Clever Standard's Clever Tools - Taipei Cycle Show 2024

Mar 9, 2024 at 23:22
by Brian Park  
Taipei Cycle Show 2024
This little injection molded kit snaps out of a frame and combines into a clever (sorry) tire plug kit. Super fun to build, and seems easy to use.

Tomo Ichikawa is a Japanese designer who makes (you guessed it) clever designs to solve some of mountain biking's most annoying issues—especially involving flats and chains. You'll find his designs across many different companies' catalogues, but Clever Standard is his own brand.

As Tomo graciously walked us through his product lineup, we couldn't help but laugh as "but wait, there's more" moments piled on top of each other. The way all of his products work with each other and build on the system is like grown up Lego for bike nerds and I absolutely love it.

Tomo has his products manufactured in Taiwan, often using recycled nylon from fishing nets reinforced with glass fibre. I really like this material, it's strong and resilient like nylon, but also incredibly stiff. Bonus that it's using recycled material.

Taipei Cycle Show 2024
Grown up Lego.

Taipei Cycle Show 2024
Once you snap out the parts and build this DIY plug tool it's very nice.
Taipei Cycle Show 2024
Storage for rocket plugs.

Taipei Cycle Show 2024
The plastic plugger is robust enough for long term use if you're careful, but there's an optional aluminum upgrade as well.
Taipei Cycle Show 2024
The rocket barb stays in the tire.

The Anchor Stack Net is a tubeless tire repair plugger that holds a spare link, has room for a bunch of preloaded barbs, and uses a captive plug plus bacon strip to seal a hole. The optional metal barbs are reuseable, although if you're careful you'll be able to reuse the plastic ones too.

Taipei Cycle Show 2024
Clever Standard's barbs fit on 2mm and 3mm allen keys for alternative plugging methods.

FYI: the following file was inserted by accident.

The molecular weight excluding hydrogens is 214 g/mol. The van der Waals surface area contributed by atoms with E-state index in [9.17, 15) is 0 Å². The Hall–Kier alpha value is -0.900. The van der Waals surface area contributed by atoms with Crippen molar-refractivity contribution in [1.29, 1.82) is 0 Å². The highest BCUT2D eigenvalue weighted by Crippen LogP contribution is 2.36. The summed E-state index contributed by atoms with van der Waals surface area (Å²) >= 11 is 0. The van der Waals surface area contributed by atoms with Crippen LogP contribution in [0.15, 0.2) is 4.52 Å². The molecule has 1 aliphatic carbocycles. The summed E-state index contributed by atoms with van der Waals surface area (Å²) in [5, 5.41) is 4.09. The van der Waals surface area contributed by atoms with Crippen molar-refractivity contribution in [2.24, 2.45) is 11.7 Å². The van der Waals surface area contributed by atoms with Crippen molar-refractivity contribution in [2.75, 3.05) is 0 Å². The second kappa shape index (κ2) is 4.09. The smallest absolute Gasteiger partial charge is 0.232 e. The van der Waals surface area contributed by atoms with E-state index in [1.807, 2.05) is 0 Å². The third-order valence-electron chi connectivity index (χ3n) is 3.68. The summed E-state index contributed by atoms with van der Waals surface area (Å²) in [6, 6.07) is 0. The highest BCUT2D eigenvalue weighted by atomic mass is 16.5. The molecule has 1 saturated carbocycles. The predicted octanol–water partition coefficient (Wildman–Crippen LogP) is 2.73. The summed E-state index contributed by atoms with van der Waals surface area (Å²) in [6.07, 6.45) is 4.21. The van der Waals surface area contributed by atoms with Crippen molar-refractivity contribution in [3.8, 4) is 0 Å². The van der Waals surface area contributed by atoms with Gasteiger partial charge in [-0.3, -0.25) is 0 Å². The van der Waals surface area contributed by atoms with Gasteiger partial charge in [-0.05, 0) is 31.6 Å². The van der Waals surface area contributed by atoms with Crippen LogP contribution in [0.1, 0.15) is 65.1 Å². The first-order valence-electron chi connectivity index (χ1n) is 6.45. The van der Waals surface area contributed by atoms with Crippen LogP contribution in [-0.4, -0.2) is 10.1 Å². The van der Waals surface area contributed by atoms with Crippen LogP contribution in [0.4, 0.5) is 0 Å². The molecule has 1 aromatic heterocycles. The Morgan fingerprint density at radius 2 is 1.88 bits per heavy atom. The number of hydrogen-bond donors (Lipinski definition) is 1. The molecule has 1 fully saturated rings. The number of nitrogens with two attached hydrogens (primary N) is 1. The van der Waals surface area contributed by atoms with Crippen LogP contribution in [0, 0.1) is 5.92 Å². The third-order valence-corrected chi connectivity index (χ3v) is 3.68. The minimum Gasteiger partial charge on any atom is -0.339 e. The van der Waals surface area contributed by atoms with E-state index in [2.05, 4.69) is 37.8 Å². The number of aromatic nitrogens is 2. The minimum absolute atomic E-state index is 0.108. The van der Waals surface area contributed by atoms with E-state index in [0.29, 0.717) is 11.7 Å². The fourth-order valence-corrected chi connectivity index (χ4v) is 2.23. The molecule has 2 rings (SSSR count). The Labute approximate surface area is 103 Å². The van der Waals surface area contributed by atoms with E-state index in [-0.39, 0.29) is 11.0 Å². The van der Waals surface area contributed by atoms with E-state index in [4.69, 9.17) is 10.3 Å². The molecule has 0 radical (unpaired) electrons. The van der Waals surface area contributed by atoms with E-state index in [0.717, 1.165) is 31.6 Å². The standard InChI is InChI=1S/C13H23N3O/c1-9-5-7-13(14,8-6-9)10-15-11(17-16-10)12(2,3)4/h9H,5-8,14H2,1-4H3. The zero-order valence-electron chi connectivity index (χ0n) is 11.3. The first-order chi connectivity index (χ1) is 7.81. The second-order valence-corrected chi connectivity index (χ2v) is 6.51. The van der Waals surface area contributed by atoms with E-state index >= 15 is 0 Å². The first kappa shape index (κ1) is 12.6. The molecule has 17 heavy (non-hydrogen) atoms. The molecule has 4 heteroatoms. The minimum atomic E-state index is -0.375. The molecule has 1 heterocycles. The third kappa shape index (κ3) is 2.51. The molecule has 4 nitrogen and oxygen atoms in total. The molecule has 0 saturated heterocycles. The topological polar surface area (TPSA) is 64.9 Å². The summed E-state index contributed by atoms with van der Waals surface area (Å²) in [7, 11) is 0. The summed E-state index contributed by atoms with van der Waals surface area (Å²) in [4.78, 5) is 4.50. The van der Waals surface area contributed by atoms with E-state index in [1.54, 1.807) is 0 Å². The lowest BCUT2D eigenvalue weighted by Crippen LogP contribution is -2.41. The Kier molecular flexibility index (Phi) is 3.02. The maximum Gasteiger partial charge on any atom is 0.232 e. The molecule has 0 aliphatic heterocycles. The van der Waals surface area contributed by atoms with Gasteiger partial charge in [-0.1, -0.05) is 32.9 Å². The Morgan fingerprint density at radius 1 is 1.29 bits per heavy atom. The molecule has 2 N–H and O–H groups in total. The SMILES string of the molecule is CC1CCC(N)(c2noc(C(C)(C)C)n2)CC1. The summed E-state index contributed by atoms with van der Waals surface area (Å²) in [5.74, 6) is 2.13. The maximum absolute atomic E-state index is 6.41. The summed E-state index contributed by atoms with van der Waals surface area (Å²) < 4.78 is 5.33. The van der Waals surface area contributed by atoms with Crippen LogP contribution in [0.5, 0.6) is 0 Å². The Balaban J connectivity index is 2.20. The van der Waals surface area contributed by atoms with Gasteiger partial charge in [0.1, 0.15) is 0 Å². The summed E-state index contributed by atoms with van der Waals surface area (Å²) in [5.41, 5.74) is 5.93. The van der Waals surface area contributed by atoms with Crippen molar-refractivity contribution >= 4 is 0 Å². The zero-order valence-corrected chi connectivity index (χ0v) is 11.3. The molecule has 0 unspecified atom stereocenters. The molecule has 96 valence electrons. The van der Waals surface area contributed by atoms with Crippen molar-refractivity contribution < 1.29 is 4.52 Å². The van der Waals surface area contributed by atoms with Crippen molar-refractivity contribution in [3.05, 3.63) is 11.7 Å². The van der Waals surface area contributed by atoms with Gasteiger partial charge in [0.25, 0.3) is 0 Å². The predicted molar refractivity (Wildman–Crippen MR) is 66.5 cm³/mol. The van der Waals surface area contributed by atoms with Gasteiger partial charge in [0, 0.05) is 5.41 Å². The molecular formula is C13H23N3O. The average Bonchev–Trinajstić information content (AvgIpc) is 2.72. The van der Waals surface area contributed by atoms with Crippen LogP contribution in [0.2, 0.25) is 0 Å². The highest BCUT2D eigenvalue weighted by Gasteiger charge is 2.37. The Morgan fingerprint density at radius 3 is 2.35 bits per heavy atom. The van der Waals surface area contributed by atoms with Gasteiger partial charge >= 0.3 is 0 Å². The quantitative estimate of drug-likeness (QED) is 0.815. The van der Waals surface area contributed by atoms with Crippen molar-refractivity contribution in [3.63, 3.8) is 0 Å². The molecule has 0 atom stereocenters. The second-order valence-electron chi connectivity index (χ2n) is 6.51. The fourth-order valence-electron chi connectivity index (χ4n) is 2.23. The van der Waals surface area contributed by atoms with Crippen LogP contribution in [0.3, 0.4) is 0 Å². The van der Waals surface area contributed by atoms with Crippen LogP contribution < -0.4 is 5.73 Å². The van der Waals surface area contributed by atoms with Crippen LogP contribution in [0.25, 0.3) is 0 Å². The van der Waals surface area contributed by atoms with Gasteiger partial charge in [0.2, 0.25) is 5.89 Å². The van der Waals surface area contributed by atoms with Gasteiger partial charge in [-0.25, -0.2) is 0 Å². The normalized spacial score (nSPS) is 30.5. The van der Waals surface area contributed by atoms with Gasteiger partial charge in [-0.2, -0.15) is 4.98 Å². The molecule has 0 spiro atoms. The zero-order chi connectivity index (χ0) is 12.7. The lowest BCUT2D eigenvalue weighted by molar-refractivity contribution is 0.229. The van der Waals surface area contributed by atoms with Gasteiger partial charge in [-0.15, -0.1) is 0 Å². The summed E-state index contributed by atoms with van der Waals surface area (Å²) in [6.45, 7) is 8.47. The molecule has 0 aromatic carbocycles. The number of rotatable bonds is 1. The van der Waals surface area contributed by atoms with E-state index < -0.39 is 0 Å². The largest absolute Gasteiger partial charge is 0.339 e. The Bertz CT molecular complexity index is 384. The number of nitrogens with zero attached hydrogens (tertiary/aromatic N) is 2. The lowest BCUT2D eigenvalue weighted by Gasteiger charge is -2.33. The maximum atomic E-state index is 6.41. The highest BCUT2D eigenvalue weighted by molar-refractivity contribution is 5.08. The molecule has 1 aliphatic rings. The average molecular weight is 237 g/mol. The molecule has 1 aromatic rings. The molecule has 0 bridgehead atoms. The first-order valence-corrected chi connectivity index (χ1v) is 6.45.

Taipei Cycle Show 2024
Modular plug options.
Taipei Cycle Show 2024
Tomo's aluminum TCS Rocket Plug kit is licensed by WTB.

But wait, there's more.

Taipei Cycle Show 2024
The Captain Hook is a valve cap that doubles as two different spoke key sizes as well as a valve core tool.
Taipei Cycle Show 2024
Use two to undo stubborn, gunked up valves.

Taipei Cycle Show 2024
The $8 Adaptool 2.0, licensed by Maxxis, adapts presta to schrader...
Taipei Cycle Show 2024
...but it also doubles as a valve tool to pull the valve core and maximize airflow for seating tubeless tires.

And still more.

Taipei Cycle Show 2024
The C02ools ratchet threads onto a new or spent C02 cartridge for full-size leverage on a tiny ratchet.
Taipei Cycle Show 2024
The $15 C02ools truing tool is a 3.23mm and 3.3mm spoke wrench, a disc brake truing wrench, and a tubeless tire plugger that uses 3.5mm plugs.

Taipei Cycle Show 2024
Oh wait, a bunch of his tools also fit into a spent 22.2mm lock-on grip for leverage.
Taipei Cycle Show 2024
And the ones that don't you can attach via an adapter that also has a bunch of functions I've forgotten. Sorry it's all a bit overwhelming.

You can buy Clever Standard's tools through their e-commerce site. The DIY Anchor Stack Net will be available in April and cost around $20 USD. The first batch of Captain Hook valve caps are waiting for anodizing but should be on the site soon as well; they will cost $8 USD for the pair. You can also follow Clever Standard on Facebook and Instagram.

Taipei Cycle Show 2024
Tomo Ichikawa, a clever guy.


Author Info:
brianpark avatar

Member since Dec 29, 2010
216 articles

38 Comments
  • 64 2
 im I the only one that is disappointed the ratchet isn co2 powered
  • 36 0
 Don’t give him any ideas!
  • 4 1
 @brianpark: how about a tool that enables you to extract the valve core, dump a co2 cartridge into your tyre and then reinstall the valve without losing the tyre pressure? Perfect for reseating a tyre on the trail and inflating it at the same time…
  • 21 0
 The risk of absolutely obliterating the bolt threads and freezing myself stuck to the tool is a risk i’m willing to take
  • 19 0
 @Freddye: I am also willing to let you take that risk.
  • 2 0
 @sargey2003: they have it for HVAC, could probably modify it.
  • 3 0
 @sargey2003: Like ARB tire deflators makes for the 4x4 crowd.
  • 26 0
 Love this kind of stuff.
  • 18 0